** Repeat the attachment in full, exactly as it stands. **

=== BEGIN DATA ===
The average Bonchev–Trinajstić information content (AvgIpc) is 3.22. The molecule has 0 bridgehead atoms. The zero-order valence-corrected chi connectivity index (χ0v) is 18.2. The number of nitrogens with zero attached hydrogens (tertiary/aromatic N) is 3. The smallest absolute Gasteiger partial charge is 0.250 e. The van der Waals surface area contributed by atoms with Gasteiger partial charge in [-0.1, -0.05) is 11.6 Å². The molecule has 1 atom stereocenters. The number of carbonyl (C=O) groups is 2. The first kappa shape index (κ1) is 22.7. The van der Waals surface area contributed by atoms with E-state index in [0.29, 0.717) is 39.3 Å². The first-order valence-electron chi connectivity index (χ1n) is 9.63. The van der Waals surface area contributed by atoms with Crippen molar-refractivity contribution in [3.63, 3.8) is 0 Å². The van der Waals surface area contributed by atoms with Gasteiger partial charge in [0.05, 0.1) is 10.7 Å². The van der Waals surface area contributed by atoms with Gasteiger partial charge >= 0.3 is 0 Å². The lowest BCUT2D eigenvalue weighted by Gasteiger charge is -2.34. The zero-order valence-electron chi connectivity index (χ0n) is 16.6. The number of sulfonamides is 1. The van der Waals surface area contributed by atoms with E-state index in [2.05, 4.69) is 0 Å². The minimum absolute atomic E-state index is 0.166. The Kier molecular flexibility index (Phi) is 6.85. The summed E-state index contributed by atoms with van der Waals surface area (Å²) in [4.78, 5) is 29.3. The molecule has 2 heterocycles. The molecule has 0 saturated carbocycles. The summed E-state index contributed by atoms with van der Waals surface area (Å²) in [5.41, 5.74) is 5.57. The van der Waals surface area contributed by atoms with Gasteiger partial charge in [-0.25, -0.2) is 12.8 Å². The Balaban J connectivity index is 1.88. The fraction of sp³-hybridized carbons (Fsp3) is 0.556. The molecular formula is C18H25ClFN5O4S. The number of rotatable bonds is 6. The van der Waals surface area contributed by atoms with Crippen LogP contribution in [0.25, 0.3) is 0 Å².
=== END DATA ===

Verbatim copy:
The average Bonchev–Trinajstić information content (AvgIpc) is 3.22. The molecule has 0 bridgehead atoms. The zero-order valence-corrected chi connectivity index (χ0v) is 18.2. The number of nitrogens with zero attached hydrogens (tertiary/aromatic N) is 3. The smallest absolute Gasteiger partial charge is 0.250 e. The van der Waals surface area contributed by atoms with Gasteiger partial charge in [-0.1, -0.05) is 11.6 Å². The molecule has 1 atom stereocenters. The number of carbonyl (C=O) groups is 2. The first kappa shape index (κ1) is 22.7. The van der Waals surface area contributed by atoms with E-state index in [0.29, 0.717) is 39.3 Å². The first-order valence-electron chi connectivity index (χ1n) is 9.63. The van der Waals surface area contributed by atoms with Crippen molar-refractivity contribution in [3.63, 3.8) is 0 Å². The van der Waals surface area contributed by atoms with Gasteiger partial charge in [0.05, 0.1) is 10.7 Å². The van der Waals surface area contributed by atoms with Gasteiger partial charge >= 0.3 is 0 Å². The lowest BCUT2D eigenvalue weighted by Gasteiger charge is -2.34. The zero-order valence-electron chi connectivity index (χ0n) is 16.6. The number of sulfonamides is 1. The van der Waals surface area contributed by atoms with E-state index in [2.05, 4.69) is 0 Å². The minimum absolute atomic E-state index is 0.166. The Kier molecular flexibility index (Phi) is 6.85. The summed E-state index contributed by atoms with van der Waals surface area (Å²) in [4.78, 5) is 29.3. The molecule has 2 heterocycles. The molecule has 0 saturated carbocycles. The summed E-state index contributed by atoms with van der Waals surface area (Å²) in [5.41, 5.74) is 5.57. The van der Waals surface area contributed by atoms with Gasteiger partial charge in [-0.25, -0.2) is 12.8 Å². The Balaban J connectivity index is 1.88. The fraction of sp³-hybridized carbons (Fsp3) is 0.556. The molecular formula is C18H25ClFN5O4S. The number of rotatable bonds is 6. The van der Waals surface area contributed by atoms with Crippen LogP contribution in [0.25, 0.3) is 0 Å².